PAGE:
Geoff’s other great talent was he knew every game you could ever play on a ship. As well as the daytime exploits of quoits and cricket, some of the evening games were particularly inventive. Once coffee was cleared away you might find the tables and chairs moved aside in the lounge and the carpet rolled up. Eventually this would turn into a disco, but usually there was time for some strange games. I got involved in one which ended up with another passenger sitting on my knee trying to throw quoits. We also did frog racing. A piece of string was threaded through a frog drawn on a piece of ply board; one end of the string was tied to a chair, the other end to a hand spindle. The aim of the game was to get the frogs from one end of the room to the other by winding the string on the spindle. There were also the games which involved doing intimate things with balloons. It was a good job the kids were tucked up in bed and could not see it. I wondered where the purser staff kept all the props they used; they had an inexhaustible supply of bats and balls, wooden cut outs, pieces of string that appeared each night.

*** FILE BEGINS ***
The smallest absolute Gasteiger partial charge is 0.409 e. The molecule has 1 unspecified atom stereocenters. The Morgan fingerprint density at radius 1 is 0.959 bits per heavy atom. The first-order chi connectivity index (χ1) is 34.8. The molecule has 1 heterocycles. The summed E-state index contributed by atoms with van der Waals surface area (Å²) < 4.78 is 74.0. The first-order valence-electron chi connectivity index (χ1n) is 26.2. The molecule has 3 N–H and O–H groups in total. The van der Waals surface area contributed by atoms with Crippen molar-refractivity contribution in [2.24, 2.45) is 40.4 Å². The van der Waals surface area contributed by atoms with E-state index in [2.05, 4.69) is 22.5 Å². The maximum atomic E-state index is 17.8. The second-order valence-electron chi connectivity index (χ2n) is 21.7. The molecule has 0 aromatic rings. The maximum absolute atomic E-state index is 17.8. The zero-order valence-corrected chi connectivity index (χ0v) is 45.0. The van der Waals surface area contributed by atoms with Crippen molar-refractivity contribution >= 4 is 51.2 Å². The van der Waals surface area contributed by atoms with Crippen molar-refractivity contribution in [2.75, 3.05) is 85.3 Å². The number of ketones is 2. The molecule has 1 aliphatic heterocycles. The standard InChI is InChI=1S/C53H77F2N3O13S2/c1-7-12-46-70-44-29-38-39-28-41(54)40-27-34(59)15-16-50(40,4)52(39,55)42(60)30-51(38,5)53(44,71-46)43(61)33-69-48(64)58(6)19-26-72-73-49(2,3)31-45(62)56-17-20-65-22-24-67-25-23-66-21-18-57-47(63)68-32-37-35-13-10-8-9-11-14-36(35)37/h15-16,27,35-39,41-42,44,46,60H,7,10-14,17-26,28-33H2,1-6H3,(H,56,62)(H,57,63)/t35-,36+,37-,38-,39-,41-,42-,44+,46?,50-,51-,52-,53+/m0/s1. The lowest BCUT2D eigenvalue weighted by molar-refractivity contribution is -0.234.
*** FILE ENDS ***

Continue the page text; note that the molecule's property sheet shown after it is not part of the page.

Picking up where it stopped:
The entertainment staff did a grand job – they were up at the crack of dawn to get the days’ events going and they were playing music or tidying up long after most people had gone to bed. On the last night they would try and have a big event out on the sun deck. I remembered my first trip the party was cancelled due to bad weather, but I had some memorable evenings up there. By this stage in a voyage you knew everyone and mucked in. The crew set up a barbecue and laid out a huge buffet table and you went back again and again to pile up the plates. After dinner there were games – quizzes and the best game of nine pins I have ever had. One particularly uproarious evening found a gang of us stripped to our underwear swimming in the pool. I had a sore head after that night.